Nach dem Artikel erwarten Sie Übungen zum Thema. Einfach PDF herunterladen, ausdrucken und mit Ihrem persönlichen Englischtraining starten. Viel Spaß dabei!
Ralf is an Austrian interpreter working for the EU in Brussels. He is talking to his Indian friend Anil about languages spoken in Europe and beyond:
In the dialogue, you can see that adjectives referring to languages and countries have different endings. Most country adjectives end in “-an” or “-ian” (German, Italian), “-ish” (Spanish) or “-ese” (Chinese). Some end in “-i” (Bengali) or “-ic” (Arabic), and quite a large number fall into the category “exceptions”.
The names of languages are often the same as the names of nationalities. But often, the language spoken in a country has nothing to do with the country’s name. In Argentina, for example, the people are Argentines, but speak Spanish. In Switzerland, they don’t speak Swiss, but (Swiss) German, French, Italian or Romansh.
The words used to refer to a nationality, ethnic or cultural identity often have one form that is both an adjective and a noun. This is the case with country adjectives ending in “-an” or “-ian”, but also with some others:
Sometimes, there is a special noun to refer to the people of a particular country or ethnic group that is different from the adjective. This is the case with many country adjectives ending in “-ish”, but also with some others:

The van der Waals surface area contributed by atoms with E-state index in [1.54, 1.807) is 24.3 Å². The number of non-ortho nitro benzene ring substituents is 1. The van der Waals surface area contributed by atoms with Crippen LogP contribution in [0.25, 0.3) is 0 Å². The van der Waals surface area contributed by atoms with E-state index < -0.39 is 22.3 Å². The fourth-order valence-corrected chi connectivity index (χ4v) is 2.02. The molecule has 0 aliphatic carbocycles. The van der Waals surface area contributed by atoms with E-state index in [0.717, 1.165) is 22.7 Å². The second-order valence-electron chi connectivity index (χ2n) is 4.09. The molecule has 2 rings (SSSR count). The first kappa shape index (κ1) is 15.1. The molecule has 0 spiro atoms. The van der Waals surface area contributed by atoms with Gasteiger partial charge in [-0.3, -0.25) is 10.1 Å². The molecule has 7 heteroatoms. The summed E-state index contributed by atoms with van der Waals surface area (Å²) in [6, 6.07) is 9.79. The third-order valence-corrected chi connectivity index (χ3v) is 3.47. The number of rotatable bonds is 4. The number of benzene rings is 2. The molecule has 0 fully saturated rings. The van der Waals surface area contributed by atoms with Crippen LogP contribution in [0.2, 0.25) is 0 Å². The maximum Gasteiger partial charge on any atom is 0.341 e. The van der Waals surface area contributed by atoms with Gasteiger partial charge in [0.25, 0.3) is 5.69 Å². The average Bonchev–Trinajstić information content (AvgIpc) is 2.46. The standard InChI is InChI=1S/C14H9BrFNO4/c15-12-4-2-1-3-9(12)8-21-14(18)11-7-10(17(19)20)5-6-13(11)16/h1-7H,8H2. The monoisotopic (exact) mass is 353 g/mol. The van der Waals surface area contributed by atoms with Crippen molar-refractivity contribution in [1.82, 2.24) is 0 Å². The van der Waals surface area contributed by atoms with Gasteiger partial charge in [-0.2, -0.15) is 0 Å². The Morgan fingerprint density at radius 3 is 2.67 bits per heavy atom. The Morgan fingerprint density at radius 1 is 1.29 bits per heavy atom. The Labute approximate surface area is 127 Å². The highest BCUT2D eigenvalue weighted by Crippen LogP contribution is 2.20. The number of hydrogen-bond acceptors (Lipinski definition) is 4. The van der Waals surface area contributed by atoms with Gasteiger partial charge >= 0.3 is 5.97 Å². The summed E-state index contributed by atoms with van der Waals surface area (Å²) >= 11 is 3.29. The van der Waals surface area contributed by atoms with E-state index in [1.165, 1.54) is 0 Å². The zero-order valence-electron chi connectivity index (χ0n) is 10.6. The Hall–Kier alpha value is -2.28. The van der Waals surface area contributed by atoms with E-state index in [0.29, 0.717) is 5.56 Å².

A person from Finland is Finnish (adjective), or a Finn (noun). A Swedish person is a Swede, a Polish person a Pole and someone from Spain is not a Spanish, but a Spaniard. To avoid making mistakes with the noun forms of nationalities, it is safest to use the country adjective with a noun such as “person” or “people”: a Finnish person, Polish people, an Icelandic man, etc.
People from Wales or Scotland are not English, but Welsh or Scottish. We can also refer to all people from Great Britain (including the English) as British. Someone from Scotland, by the way, is “a Scot” (noun) or “Scottish/Scots” (adjective), but not “(a) Scotch”.
Arabic - [wg. Aussprache] Arabisch
Argentine - Argentinier(in)
Breton - Bretonisch
Catalan - Katalanisch
Chinese - [wg. Aussprache] Chinesisch
Icelandic - Isländisch
interpreter - Dolmetscher(in)
Luxemburgish - [wg. Aussprache] Luxemburgisch
Maltese - Maltesisch; Malteser(in)
mother tongue - Muttersprache
native language - Muttersprache; auch: (vorherrschende) Landessprache
noun - Nomen, Substantiv
Romansh - Rätoromanisch
Welsh - Walisisch